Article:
After a group led by Clay Bennett was approved last week by the NBA's Board of Governors as the new owners of the Seattle SuperSonics, Bennett was required to do the requisite round of media interviews.
He met with Seattle reporters in a Manhattan hotel ballroom. He made phone calls to Puget Sound area radio stations. He was linked up by satellite with television outlets in the Emerald City.
Then he had to do it all over again.
For Oklahoma City.
Such is the strange dance playing out between the Puget Sound area and the dusty plains, a tale of two cities eyeing each other suspiciously across an expanse of 2,000 miles as they wonder which will end up with the NBA franchise keeping them tethered together.
No matter how commissioner David Stern now equivocates about not knowing to which city the Sonics will depart if the state does not pony up some obscene amount of money and provide a new facility, everyone knows it is only lawyerly sleight of tongue.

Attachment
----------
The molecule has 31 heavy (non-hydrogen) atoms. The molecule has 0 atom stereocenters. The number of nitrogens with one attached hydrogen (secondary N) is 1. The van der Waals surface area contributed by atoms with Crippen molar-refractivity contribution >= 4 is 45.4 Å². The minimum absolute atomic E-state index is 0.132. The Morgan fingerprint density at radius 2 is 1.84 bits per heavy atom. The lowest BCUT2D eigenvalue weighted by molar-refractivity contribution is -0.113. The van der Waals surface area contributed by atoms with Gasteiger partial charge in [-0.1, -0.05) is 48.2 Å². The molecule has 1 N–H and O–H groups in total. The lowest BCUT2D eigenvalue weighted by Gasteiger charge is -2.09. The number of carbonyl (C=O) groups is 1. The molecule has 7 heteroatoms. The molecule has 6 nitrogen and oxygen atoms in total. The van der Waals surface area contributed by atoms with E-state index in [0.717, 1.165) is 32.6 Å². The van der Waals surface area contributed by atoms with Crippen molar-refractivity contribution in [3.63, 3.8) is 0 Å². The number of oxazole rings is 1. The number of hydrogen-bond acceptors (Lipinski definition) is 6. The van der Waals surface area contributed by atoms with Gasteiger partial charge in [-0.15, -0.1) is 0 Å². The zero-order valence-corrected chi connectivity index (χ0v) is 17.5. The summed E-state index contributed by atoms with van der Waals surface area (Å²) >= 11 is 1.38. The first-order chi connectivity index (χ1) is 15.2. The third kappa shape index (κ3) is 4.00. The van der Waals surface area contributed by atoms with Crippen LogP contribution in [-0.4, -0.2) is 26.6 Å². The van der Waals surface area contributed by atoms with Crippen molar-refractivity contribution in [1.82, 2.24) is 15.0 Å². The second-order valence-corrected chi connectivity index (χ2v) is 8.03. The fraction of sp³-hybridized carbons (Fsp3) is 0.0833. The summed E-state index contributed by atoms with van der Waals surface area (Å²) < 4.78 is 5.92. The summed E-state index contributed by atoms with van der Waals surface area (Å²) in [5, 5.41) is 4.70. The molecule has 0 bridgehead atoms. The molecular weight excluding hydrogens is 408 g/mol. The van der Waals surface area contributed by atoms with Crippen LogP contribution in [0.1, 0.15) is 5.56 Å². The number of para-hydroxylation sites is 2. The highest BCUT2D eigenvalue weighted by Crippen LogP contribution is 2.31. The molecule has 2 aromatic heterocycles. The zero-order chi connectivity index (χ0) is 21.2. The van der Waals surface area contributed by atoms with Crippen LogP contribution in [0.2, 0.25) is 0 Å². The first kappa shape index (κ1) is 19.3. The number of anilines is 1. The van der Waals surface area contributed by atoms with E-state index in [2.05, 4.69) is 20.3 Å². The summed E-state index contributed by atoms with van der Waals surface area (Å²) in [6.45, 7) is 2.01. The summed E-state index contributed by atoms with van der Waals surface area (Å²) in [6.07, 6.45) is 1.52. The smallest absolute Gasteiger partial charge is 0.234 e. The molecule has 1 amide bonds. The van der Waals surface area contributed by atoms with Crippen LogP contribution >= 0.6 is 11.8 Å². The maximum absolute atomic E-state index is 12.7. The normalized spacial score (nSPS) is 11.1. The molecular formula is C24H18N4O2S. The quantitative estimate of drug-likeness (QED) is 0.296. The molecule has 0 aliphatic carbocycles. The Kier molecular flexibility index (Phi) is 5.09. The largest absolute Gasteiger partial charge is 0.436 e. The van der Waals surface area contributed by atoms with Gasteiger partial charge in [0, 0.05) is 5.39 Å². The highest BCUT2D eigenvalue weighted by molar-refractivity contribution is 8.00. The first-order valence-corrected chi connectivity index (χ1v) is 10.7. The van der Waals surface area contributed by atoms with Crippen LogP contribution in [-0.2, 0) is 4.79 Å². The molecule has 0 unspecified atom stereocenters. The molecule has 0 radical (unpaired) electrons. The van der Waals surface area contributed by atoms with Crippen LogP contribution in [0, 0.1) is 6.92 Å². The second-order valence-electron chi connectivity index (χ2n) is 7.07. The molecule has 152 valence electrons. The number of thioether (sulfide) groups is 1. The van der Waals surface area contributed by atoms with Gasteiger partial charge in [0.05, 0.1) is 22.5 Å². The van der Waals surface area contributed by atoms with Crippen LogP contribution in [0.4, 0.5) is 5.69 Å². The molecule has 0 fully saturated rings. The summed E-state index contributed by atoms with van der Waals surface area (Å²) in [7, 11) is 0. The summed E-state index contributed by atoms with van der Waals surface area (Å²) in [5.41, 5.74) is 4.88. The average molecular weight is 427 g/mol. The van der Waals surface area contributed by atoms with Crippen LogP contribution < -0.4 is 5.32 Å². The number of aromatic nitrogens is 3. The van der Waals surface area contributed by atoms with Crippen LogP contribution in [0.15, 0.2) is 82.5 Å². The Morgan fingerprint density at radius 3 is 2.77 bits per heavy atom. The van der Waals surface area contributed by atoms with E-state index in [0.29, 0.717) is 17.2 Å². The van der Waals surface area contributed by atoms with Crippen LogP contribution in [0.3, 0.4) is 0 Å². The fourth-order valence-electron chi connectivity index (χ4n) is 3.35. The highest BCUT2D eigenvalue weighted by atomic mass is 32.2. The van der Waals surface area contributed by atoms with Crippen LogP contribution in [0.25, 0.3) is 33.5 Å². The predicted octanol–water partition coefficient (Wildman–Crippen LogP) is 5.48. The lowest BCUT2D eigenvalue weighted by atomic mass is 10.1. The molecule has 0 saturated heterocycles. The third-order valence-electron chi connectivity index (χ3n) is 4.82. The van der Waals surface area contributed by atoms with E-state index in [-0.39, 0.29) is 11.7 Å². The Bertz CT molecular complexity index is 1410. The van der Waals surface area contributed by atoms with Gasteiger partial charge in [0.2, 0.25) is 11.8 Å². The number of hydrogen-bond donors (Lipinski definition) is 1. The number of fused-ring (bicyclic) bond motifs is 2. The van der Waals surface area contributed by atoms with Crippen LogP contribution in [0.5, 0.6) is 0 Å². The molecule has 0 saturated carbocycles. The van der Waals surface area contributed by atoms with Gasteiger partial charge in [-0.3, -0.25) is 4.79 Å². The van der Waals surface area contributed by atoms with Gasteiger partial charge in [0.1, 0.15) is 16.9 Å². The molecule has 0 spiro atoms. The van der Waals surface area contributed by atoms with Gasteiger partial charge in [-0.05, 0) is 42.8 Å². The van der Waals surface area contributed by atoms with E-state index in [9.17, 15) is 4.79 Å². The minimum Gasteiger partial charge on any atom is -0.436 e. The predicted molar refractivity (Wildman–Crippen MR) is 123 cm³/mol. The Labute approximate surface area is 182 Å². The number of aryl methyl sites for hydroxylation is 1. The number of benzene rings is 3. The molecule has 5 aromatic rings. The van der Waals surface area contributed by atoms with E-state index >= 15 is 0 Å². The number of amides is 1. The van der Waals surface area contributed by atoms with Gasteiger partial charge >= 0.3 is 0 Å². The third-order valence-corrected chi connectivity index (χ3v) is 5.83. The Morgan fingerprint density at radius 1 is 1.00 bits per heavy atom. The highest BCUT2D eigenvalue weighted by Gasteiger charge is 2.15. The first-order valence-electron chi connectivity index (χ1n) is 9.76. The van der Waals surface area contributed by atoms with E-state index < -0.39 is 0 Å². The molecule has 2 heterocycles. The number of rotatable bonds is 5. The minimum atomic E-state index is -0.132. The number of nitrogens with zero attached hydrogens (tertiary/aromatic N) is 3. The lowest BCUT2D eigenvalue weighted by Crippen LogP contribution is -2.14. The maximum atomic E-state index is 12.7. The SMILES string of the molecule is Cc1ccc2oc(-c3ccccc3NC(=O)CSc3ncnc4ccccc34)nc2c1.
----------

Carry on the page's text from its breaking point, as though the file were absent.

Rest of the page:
Through all the legalese, the bottom line is this: The Sonics will be in either Seattle or Oklahoma City, the small town from which all eight new owners of the Sonics conduct their lives and considerable businesses.
In both cities, the actual basketball season -- There's a new ball? Really? -- is nearly obscured by the guessing games and oddsmaking over the outcome of the arena situation in Seattle and where the team will reside in the long term.
Every mundane occurrence is analyzed as a telltale sign that the franchise, celebrating its 40th season this year, is staying or leaving, that Bennett's intentions are pure or dishonest.
One reason for suspicion: There are no Northwest owners among the group that purchased the team from Howard Schultz for $350 million? Clearly, they are leaving.
On the other hand: Bennett is meeting with developers in the Seattle suburb of Bellevue and picking out colors for potential seat cushions? Clearly, they are staying.
Then again: Bennett doesn't like salmon? He's out of here.
The truth -- I think -- is that nobody knows. Not even Bennett.
Sure, that day in July when it was announced that Bennett was purchasing the team from Schultz, it was easy to assume that the tenure of Seattle's first professional sports team was over.
Bennett said he was shocked at the rude reception he got from Seattle media that day. But really, he should not have been.